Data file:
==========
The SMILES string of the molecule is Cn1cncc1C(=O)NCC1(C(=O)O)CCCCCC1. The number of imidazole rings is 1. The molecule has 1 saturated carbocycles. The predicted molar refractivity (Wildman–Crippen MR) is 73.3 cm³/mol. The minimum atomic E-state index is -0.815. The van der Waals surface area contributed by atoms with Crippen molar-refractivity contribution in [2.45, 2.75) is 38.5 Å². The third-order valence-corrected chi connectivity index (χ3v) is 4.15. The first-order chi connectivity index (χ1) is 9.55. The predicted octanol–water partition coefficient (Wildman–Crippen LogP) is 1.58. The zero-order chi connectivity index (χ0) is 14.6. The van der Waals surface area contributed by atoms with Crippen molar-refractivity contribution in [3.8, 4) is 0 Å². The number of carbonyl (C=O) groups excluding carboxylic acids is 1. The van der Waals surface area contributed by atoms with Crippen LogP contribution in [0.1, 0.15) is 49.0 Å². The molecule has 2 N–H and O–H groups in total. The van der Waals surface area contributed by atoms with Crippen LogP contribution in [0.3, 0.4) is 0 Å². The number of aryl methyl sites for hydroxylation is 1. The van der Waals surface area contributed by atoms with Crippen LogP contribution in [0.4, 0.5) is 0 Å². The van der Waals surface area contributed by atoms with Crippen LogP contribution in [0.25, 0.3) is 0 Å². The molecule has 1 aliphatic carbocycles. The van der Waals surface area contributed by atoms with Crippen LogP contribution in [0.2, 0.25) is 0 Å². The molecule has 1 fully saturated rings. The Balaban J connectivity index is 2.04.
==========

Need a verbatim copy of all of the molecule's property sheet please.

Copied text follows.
The SMILES string of the molecule is Cn1cncc1C(=O)NCC1(C(=O)O)CCCCCC1. The number of imidazole rings is 1. The molecule has 1 saturated carbocycles. The predicted molar refractivity (Wildman–Crippen MR) is 73.3 cm³/mol. The minimum atomic E-state index is -0.815. The van der Waals surface area contributed by atoms with Crippen molar-refractivity contribution in [2.45, 2.75) is 38.5 Å². The third-order valence-corrected chi connectivity index (χ3v) is 4.15. The first-order chi connectivity index (χ1) is 9.55. The predicted octanol–water partition coefficient (Wildman–Crippen LogP) is 1.58. The zero-order chi connectivity index (χ0) is 14.6. The van der Waals surface area contributed by atoms with Crippen molar-refractivity contribution in [3.8, 4) is 0 Å². The number of carbonyl (C=O) groups excluding carboxylic acids is 1. The van der Waals surface area contributed by atoms with Crippen LogP contribution in [0.1, 0.15) is 49.0 Å². The molecule has 2 N–H and O–H groups in total. The van der Waals surface area contributed by atoms with Crippen LogP contribution in [0.3, 0.4) is 0 Å². The number of aryl methyl sites for hydroxylation is 1. The van der Waals surface area contributed by atoms with Crippen LogP contribution in [0.4, 0.5) is 0 Å². The van der Waals surface area contributed by atoms with Crippen LogP contribution in [0.25, 0.3) is 0 Å². The molecule has 1 aliphatic carbocycles. The van der Waals surface area contributed by atoms with Crippen LogP contribution in [0.2, 0.25) is 0 Å². The molecule has 1 fully saturated rings. The Balaban J connectivity index is 2.04.